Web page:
AN NHS Trust has withdrawn its offer of an appointment to an
Anglican chaplain, after his bishop refused to grant him a licence
on the grounds that he had defied the House of Bishops' pastoral
guidance by marrying his same-sex partner.
The priest, Canon Jeremy Pemberton, is Deputy Senior Chaplain
and Deputy Bereavement and Voluntary Services Manager in the United
Lincolnshire Hospitals NHS Trust. He married Laurence Cunnington in
April (News, 17 April), and the
Acting Bishop of Southwell & Nottingham, the Rt Revd Richard
Inwood, then withdrew his permission to officiate (News, 27
On 10 June, Canon Pemberton was offered a new job as Head of
Chaplaincy and Bereavement Services in the Sherwood Forest
Hospitals NHS Foundation Trust. This was conditional on the Bishop
of Southwell & Nottingham's issuing him with a licence.
On Tuesday, Karen Fisher, executive director of human resources
at the Trust, said: "This licence was not granted and regrettably
the Trust has withdrawn the offer of employment. We wish Jeremy all
the very best for the future."
Last month, Bishop Inwood said that he was unable to grant the
licence "in light of the pastoral guidance, and for reasons of
On Monday, Canon Pemberton said: "I am not accepting this, and I
am not going to go away quietly. This needs to be looked at in a
formal context and tested."
It was, he said, "very evident that there is a gaping chasm
between where the country is, and where the Church of England is. .
. It seems odd to me, from an NHS point of view, that what is a
matter of my private choice should become an insuperable
stumbling-block to employment."
It is not a legal requirement that Anglican chaplains have a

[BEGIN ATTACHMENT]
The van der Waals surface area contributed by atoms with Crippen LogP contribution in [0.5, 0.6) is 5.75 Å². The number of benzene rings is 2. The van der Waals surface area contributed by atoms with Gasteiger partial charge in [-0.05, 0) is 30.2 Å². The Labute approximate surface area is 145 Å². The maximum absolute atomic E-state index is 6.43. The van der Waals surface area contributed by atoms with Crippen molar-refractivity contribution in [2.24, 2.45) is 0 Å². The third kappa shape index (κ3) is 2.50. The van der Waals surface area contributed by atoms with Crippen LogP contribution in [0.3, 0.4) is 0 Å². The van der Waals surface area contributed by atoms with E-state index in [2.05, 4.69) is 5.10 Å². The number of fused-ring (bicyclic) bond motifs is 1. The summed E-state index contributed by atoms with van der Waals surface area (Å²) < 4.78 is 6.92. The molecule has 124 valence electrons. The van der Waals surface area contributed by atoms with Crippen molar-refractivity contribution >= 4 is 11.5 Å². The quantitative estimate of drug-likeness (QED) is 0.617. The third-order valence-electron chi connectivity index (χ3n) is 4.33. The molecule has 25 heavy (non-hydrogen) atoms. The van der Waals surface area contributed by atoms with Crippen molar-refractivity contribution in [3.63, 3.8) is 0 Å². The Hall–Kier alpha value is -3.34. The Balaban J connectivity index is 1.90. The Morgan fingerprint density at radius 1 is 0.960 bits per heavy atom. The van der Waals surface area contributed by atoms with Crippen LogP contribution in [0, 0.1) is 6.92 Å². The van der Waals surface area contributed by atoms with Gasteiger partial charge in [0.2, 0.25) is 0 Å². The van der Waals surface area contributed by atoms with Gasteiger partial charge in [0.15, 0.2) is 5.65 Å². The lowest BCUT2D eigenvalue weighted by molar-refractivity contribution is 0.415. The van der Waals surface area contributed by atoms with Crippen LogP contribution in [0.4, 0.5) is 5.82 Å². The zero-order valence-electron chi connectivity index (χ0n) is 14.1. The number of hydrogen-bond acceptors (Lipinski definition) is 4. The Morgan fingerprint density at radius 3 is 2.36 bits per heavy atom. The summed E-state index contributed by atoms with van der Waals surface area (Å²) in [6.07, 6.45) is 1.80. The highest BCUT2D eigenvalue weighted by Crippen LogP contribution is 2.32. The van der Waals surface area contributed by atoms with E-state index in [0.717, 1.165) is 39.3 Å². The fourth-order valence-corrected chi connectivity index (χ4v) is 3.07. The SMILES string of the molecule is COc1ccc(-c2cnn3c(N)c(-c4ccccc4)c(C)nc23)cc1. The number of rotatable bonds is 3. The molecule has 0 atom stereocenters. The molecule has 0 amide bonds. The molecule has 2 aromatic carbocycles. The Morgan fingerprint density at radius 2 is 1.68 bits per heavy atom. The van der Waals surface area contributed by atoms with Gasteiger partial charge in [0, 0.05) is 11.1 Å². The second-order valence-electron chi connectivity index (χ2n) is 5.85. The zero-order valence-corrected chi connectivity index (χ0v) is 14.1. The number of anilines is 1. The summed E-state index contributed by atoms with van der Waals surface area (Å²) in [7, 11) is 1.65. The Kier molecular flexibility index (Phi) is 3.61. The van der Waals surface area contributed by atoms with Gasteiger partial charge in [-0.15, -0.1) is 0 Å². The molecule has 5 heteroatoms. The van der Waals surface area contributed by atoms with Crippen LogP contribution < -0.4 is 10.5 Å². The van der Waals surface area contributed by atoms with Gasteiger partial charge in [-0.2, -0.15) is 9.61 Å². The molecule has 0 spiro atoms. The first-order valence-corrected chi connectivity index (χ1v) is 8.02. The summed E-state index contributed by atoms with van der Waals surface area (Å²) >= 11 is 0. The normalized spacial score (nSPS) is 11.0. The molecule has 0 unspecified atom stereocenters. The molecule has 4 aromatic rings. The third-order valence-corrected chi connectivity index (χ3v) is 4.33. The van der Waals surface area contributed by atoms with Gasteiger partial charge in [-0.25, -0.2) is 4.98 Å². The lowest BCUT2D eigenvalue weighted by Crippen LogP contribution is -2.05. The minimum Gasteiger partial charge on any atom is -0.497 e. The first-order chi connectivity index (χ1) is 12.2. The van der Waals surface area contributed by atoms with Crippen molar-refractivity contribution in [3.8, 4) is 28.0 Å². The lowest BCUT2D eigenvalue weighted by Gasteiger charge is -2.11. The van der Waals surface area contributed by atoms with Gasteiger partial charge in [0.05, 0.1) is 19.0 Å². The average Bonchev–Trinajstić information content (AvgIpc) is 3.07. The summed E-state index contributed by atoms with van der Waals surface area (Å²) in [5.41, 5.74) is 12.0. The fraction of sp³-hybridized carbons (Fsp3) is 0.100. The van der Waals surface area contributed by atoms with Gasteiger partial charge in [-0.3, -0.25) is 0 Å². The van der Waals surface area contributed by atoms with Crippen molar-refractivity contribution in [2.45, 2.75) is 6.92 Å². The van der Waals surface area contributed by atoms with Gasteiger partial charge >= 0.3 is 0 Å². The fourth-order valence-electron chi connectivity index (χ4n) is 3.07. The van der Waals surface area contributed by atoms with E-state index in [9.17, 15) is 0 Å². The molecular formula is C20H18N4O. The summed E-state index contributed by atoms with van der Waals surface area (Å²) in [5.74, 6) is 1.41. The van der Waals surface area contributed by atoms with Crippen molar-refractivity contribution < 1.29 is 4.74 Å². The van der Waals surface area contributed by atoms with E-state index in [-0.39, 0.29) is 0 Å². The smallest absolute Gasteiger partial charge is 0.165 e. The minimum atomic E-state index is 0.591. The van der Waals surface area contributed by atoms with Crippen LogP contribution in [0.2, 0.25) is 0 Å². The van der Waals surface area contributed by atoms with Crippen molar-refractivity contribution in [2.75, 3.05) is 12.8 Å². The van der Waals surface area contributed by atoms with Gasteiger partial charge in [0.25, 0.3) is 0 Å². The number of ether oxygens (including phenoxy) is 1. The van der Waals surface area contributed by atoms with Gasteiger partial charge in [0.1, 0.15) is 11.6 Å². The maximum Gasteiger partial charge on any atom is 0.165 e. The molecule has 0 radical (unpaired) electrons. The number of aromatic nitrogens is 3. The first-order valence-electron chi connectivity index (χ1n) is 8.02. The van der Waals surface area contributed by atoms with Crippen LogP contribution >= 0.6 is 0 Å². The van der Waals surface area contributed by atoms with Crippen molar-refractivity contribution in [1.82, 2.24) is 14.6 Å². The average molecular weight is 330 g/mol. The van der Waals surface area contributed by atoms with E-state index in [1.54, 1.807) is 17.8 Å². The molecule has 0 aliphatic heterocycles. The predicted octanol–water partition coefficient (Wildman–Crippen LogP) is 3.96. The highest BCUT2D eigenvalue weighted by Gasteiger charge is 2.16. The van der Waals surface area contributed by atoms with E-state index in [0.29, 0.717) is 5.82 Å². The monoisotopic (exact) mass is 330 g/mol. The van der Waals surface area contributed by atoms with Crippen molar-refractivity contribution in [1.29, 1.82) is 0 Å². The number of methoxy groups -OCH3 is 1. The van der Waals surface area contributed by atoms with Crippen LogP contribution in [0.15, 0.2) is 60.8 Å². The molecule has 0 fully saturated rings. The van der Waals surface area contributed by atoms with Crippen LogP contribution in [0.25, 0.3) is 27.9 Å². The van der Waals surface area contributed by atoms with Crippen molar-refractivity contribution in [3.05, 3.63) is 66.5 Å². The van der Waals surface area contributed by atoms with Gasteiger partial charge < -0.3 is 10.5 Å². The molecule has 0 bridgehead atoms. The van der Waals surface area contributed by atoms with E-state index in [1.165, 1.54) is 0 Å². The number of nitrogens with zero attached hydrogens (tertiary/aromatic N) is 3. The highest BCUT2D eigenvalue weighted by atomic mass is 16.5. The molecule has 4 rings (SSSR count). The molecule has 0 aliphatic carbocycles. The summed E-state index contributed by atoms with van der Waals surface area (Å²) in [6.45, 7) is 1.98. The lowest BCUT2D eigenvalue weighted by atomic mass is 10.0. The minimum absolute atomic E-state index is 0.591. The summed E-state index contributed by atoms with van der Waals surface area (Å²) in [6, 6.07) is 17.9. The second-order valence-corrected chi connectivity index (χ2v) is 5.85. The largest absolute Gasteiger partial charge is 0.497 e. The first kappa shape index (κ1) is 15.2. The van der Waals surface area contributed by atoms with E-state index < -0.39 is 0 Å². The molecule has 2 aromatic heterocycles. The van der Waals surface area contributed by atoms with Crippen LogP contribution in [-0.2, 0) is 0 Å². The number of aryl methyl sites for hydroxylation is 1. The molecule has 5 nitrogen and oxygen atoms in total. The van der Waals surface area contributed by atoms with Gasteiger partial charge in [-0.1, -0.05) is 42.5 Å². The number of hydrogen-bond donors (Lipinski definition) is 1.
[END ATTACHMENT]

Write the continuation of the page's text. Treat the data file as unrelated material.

licence from a bishop, but they are required to be "in good
standing" with their faith community. For Anglicans, the licence is
an external validation of this. Canon Pemberton suggested that it
might be appropriate to establish a national registration process
On Monday, Mr Cunnington expressed concern that other gay
chaplains in the NHS might be afraid to convert their civil
partnerships into marriages because of the precedent set by Bishop
"The danger is that, even if all these chaplains keep their
current jobs, the whole system grinds to a halt," he said. "People
are not able to move careers or develop specialisms, as well as the
personal impactof people fearing to get married at all."
On Tuesday, the Revd Mark Burleigh, President of the College of
Health Care Chaplains, which is part of the trade union Unite,
said: "I am saddened by the effect that this decision is having on
Jeremy's personal circumstances and his hopes to move to a more
senior health-care-chaplaincy role closer to his home.
"The College of Health Care Chaplains will support Jeremy and
any of our members who find themselves in related situations. Where
appropriate, this would include legal representation through